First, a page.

then rust if moistened. Therefore it is recommended that stainless steel fabrication be carried out in a separate designated area and special stainless steel
tools used where possible.
If any part of stainless-steel is heated in the range 900-1400°F (482-760°C) for any reasonable time there is a risk that the chrome will form chrome
carbides Cr23C6 with any carbon present in the steel along the austenite grains. This causes depletion of chromium from the austenitic
grains resulting in decreasing the corrosion protective passive film.
This effect is called sensitization. It is also called weld decay since it usually happens during welding process when the zone around the weld
Figure 2 shows migration of chromium during heating of stainless steels.
Figure 2: Migration of chromium during heating of stainless steels.
To ensure good corrosion resistance of the weld root, it must be protected from the atmosphere by an inert gas shield during welding and subsequent cooling.
The gas shield should be contained around the root of the weld by a suitable dam, which must permit a continuous gas flow through the area.
Welding should not commence until sufficient time has elapsed to allow the volume of purging gas flowing through the dam to equal at least the 6 times the volume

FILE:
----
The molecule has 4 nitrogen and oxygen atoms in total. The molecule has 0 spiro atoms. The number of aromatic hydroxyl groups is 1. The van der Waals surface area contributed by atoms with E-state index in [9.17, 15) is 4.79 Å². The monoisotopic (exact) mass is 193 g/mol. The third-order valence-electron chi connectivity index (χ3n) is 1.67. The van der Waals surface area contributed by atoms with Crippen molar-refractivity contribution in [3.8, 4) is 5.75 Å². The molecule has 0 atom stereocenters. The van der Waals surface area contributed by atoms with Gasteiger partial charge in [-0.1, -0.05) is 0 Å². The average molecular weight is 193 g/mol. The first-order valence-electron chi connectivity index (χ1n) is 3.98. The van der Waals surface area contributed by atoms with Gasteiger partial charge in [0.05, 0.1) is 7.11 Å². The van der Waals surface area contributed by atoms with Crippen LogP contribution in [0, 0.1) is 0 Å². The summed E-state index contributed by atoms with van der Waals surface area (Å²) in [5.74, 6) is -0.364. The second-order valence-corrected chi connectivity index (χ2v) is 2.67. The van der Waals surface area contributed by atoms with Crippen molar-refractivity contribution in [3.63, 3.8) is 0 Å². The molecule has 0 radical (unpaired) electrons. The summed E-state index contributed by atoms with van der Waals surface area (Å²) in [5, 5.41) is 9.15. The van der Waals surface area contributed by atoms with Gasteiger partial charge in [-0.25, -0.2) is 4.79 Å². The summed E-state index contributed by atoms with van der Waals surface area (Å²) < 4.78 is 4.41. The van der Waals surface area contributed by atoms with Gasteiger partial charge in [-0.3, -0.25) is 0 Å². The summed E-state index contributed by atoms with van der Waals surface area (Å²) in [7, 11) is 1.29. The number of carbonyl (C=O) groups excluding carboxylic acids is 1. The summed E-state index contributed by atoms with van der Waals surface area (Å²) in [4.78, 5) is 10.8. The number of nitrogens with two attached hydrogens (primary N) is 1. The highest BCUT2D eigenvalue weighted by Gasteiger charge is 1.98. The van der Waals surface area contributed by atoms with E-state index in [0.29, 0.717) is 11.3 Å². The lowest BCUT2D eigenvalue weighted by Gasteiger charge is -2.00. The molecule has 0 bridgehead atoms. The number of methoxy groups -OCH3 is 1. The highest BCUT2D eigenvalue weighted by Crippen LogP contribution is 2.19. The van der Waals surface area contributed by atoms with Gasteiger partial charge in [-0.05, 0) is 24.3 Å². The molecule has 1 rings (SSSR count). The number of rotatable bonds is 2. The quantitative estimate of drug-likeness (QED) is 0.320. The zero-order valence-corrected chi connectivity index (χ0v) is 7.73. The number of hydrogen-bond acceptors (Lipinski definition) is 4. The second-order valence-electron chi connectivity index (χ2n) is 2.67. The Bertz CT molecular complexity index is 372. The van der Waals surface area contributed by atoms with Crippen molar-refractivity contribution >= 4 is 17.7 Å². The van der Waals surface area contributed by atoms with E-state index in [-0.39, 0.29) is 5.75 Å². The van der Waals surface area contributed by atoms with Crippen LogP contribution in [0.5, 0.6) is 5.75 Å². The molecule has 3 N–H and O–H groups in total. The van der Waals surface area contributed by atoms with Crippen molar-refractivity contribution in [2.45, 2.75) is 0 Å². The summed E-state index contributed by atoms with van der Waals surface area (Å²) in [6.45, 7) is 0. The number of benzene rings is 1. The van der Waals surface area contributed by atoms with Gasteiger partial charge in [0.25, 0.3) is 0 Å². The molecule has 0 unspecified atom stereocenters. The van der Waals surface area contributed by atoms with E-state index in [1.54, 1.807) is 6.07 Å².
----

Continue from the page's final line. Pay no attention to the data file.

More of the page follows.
contained in the dam. Once purging is complete, the purge flow rate should be reduced so that it only exerts a small positive pressure, sufficient to exclude air.
If good corrosion resistance of the root is required, the oxygen level in the dam should not exceed 0.1% (1000 ppm); for extreme corrosion resistance this should
be reduced to 0.015% (150 ppm).
Backing gasses are typically argon or helium; nitrogen is often used as an economic alternative where corrosion resistance is not critical, nitrogen + 10% helium
is better. A wide variety of proprietary pastes and backing materials are available than can be use to protect the root instead of a gas shield. In some
applications where corrosion and oxide coking of the weld root is not important, such as large stainless steel ducting, no gas backing is used.
Figure 3 shows two microstructures of type 304 stainless steel. The figure on the left is the normalized microstructure and the one on the right is the "sensitized"
structure and is susceptible to intergranular corrosion or intergranular stress corrosion cracking.
Figure 3: Microstructure of stainless steel type 304.
Means of preventing sensitization:
- Solution heat treatment: heating to a temperature above 1900°F (1040°C) followed by quenching (rapid cooling) in water or quenching oils.
During the heating stage the carbides dissolve and their formation is suppressed by fast cooling.
- Lowering concentration of carbon. Sensitization is depressed in low carbon (max. 0.03%) stainless steels, designated with the suffix L (304L, 316L).
- Stabilization by carbide forming elements. Formation of chromium carbides is avoided in stabilized austenitic stainless steels (321, 347) containing carbide
forming elements like titanium, niobium, tantalum, zirconium. Stabilization heat treatment of such steels results in preferred formation of carbides of the
stabilizing elements instead of chromium carbides.